even a score of 5 is a useful signal in telling me that it's trustworthy

But that can be a false signal. It's quite possible to have eloquent writers make total crap written in an authoritative style sound believable enough to have 5 people nod and upvote. Having no scores forces people to do their own research and form their own conclusion about trustworthiness, which is more work, but better.


Agreed. We have been through that argument a hundred times: a high score means the comment is a must-read. Period.

Why anyone wants to hide useful information is beyond me.


Here's a comment I made with +41 points:

http://news.ycombinator.com/item?id=2556647

This isn't a joke, nobody recognizes my name, it's just a comment that I did a bit of research on before posting.

I'm sure there are plenty more like this. Of course some comments get upvoted "incorrectly" (A comment on made about "Winklevoss" being a verb got a lot of points).

How does hiding the points negate this? In my opinion, it does the opposite. If you can see scores, you can decide that a comment is "high enough" and ignore it.


Be cruel about someone else's infographic and see if you can't quadruple that score.


> People talk about "group think", but when you've got an intelligent group (like HN), a bit of group think can be a good thing.

Disagree. Intelligence doesn't undermine groupthink; in fact, the veneer of intelligence seems to make people more prone to groupthink because they'll say, "hey, this group is pretty smart, so they must be right!" Critical thinking is what is necessary, and I don't see enough of that on HN. Also, comment scores are not always indicative of quality, they're indicative of how many people agree. Don't conflate the two.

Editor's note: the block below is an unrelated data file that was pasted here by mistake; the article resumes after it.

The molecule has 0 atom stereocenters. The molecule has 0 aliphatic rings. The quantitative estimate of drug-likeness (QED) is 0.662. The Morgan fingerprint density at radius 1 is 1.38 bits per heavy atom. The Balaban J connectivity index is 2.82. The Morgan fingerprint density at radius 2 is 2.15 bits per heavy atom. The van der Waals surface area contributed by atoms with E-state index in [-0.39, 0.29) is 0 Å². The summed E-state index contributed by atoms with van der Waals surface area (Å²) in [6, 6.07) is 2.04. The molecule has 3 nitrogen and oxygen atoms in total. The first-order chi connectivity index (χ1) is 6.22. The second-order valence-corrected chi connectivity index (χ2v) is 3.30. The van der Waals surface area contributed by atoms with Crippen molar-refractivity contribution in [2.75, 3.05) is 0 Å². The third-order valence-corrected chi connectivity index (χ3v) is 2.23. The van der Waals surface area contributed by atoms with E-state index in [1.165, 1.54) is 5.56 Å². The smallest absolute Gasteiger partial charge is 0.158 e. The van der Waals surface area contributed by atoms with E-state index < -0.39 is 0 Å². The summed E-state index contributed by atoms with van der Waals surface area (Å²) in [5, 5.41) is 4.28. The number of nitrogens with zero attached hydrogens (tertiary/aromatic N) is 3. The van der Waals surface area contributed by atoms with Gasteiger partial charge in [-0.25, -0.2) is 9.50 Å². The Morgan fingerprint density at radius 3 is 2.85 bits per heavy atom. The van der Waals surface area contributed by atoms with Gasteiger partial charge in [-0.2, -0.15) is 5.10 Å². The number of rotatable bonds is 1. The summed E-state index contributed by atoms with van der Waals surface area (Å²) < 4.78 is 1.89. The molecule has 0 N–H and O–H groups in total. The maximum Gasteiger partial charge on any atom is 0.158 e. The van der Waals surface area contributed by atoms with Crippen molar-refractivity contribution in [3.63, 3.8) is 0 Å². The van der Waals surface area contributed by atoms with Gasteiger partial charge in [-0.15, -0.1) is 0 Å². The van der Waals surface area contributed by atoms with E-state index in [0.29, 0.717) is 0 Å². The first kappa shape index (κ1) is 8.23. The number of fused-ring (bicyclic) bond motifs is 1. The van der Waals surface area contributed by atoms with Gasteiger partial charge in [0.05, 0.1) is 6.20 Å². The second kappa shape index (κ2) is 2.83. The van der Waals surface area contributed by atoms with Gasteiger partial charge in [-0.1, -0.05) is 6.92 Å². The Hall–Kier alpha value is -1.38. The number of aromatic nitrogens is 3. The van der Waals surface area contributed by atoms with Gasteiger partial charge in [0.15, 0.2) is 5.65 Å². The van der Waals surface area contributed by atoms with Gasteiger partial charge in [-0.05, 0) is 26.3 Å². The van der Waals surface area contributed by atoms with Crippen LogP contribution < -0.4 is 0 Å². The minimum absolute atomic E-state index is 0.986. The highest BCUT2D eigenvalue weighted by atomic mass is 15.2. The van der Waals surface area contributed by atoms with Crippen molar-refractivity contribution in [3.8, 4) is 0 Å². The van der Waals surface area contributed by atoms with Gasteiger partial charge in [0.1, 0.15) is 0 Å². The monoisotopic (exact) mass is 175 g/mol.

If you want an echo chamber, go to Reddit.


Also, comment scores are not always indicative of quality, they're indicative of how many people agree.

I want to go on record as strongly agreeing with this.


One of the textbook examples of groupthink, used in just about every classroom that covers the topic, is the Challenger explosion. If it's a problem for rocket scientists, nobody is immune.


> there's no context

Hadn't thought of this. Really good point. How do I know what's a 'good' score if I only have myself to judge against?


I agree that it makes the site more pleasant, I feel the scores were too often distracting from the actual meat of the comments. Today is a better balance between too much information and too vague: better scores still go up and negative scores are grayed out.